The new proposed FDA warnings include acetaminophen and non-steroidal anti-inflammatory drugs, or NSAIDs, including aspirin, naproxen and ibuprofen. This includes some of the most popular over the counter drugs such as Tylenol, Aleve, Motrin and Advil. According to the story, the FDA warnings would, "include important safety information regarding the potential for stomach bleeding and liver damage and when to consult a doctor."
A Washington-based consumer advocacy group, the Public Citizen, claims that the warnings have come decades later than they should have. In 2002 federal advisers to the FDA had called for similar label changes. Dr. Paul Watkins, a professor of medicine at The University of North Carolina at Chapel Hill and a member of the 2002 advisory panel commented, "It`s a step that`s overdue and really reflects the consensus that came out of the meeting four years ago, which is helping the consumer know what they are taking."
The news stories on this issue report on the scale of this problem noting that 48 million Americans take an acetaminophen product weekly. Some 56,000 people wind up in the emergency room yearly from problems related to this drug, and about 100 people die yearly after unintentionally overdosing. The recommended FDA labels would warn of the risk of severe liver damage for patients taking more than the recommended dose or who consume three or more drinks a day while on the drugs. The FDA would also warn patients not to take multiple medicines that contain acetaminophen.
As far as aspirin, ibuprofen, naproxen and other nonsteroidal anti-inflammatory drugs, the additional FDA warnings would stress the risk of stomach bleeding. According to the article, 17 million Americans take an NSAID daily. These drugs, sold as aspirin, Advil and Motrin and Aleve as well as in generic forms, send more than 200,000 Americans to the hospital yearly, and are linked to 16,000 deaths.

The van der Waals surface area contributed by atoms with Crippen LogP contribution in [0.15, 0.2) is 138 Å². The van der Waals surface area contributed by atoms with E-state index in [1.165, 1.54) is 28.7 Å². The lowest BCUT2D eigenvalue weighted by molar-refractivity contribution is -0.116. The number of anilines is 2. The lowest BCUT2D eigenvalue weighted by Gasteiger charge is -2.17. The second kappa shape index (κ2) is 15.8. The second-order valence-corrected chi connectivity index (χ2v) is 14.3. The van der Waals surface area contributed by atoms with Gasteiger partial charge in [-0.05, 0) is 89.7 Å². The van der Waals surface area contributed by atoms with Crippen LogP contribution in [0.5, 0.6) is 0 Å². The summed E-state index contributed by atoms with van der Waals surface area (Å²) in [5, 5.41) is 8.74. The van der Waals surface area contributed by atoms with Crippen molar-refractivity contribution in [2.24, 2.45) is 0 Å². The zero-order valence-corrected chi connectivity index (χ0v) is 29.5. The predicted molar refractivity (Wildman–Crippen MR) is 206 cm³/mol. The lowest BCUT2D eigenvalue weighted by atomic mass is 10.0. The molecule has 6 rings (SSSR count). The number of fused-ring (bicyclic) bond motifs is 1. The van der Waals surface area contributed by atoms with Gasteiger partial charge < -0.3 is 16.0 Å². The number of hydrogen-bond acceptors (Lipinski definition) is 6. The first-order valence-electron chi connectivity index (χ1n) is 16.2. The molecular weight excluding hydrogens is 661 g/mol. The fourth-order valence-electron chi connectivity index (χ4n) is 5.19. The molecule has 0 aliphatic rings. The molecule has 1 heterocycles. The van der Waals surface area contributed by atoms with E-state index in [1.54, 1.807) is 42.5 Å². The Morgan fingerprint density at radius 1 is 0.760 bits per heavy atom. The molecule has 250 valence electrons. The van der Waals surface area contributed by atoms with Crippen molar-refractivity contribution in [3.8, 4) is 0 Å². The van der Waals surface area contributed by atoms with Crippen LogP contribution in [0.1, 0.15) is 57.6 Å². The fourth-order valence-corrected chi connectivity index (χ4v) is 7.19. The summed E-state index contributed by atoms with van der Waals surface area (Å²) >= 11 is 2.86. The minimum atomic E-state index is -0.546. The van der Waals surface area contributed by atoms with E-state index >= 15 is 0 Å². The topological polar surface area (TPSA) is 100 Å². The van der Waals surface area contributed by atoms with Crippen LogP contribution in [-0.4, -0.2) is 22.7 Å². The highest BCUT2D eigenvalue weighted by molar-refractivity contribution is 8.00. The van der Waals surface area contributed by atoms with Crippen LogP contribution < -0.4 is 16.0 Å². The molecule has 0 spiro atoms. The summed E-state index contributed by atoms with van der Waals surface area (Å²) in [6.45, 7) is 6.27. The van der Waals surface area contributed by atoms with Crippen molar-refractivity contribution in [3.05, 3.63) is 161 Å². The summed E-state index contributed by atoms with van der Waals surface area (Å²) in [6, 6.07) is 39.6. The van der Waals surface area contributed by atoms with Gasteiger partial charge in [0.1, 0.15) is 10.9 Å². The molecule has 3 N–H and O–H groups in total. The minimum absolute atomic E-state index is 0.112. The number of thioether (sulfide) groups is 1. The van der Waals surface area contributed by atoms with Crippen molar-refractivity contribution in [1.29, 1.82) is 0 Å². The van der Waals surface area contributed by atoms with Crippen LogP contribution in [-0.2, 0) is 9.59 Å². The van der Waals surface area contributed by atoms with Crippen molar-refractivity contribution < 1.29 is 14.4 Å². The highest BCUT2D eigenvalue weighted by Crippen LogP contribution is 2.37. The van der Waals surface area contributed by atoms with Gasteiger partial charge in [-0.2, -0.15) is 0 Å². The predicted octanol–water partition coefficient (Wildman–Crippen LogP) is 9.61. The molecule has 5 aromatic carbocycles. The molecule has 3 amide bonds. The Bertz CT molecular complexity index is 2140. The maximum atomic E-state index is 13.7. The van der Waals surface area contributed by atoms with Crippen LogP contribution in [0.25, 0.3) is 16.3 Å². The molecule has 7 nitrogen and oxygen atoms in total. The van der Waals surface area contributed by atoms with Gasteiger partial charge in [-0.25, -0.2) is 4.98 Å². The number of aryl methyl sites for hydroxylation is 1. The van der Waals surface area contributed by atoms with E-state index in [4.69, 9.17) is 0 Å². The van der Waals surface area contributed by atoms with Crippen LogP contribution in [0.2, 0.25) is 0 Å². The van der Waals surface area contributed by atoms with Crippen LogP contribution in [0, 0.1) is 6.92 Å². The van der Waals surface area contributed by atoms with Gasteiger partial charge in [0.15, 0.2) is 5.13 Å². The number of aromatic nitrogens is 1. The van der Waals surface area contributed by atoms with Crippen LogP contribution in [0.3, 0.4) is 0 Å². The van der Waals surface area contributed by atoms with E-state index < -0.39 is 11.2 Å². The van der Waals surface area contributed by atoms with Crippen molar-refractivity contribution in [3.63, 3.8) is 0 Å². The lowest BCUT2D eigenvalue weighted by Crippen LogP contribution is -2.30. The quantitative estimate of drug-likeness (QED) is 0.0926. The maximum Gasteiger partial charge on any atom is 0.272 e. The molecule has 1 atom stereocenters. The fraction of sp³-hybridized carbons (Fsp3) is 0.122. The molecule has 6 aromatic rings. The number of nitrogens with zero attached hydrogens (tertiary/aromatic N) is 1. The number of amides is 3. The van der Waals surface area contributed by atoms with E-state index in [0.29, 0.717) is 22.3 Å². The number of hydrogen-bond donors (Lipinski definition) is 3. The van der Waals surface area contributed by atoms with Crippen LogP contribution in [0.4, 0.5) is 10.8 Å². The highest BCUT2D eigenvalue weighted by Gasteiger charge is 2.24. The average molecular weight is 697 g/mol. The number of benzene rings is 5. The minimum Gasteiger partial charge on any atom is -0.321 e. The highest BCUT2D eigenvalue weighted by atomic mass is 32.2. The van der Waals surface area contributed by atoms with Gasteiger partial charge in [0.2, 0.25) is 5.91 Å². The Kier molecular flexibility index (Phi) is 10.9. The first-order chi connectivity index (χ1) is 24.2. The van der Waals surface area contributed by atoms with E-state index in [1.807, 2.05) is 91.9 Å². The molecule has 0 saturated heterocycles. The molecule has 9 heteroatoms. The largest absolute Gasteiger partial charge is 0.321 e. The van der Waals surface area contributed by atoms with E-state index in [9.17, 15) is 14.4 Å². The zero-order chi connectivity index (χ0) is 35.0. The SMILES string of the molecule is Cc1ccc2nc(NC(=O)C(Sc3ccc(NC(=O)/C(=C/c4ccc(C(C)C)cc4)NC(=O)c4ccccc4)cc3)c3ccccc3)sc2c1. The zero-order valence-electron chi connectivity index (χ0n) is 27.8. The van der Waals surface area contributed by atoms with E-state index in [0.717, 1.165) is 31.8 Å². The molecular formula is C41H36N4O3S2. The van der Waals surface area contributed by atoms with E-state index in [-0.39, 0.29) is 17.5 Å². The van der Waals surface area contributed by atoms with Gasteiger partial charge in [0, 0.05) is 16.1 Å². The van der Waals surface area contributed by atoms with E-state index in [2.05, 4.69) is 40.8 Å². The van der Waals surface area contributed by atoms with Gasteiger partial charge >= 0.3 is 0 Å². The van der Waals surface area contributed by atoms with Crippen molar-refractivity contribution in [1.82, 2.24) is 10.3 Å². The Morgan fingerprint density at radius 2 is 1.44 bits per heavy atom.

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Healthy Action Steps for 2007
A January 10, 2007 Business Wire release from the Foundation for Chiropractic Progress has introduced an online "Health Seekers Calendar" designed to give those who use it, easy to follow health steps in 2007. The Foundation for Chiropractic Progress, is a not-for-profit organization dedicated to increasing public awareness of the benefits of chiropractic.
Dr. Gerard W. Clum, president of Life Chiropractic College West, Hayward, California, and spokesperson for the Foundation starts off by suggesting, “Health and fitness related resolutions are common for many people, but these goals often are side-tracked by unnecessary and painful injury.” He goes on to note that many injuries are often totally avoidable, as they are in most instances the result of good intentions but poor planning.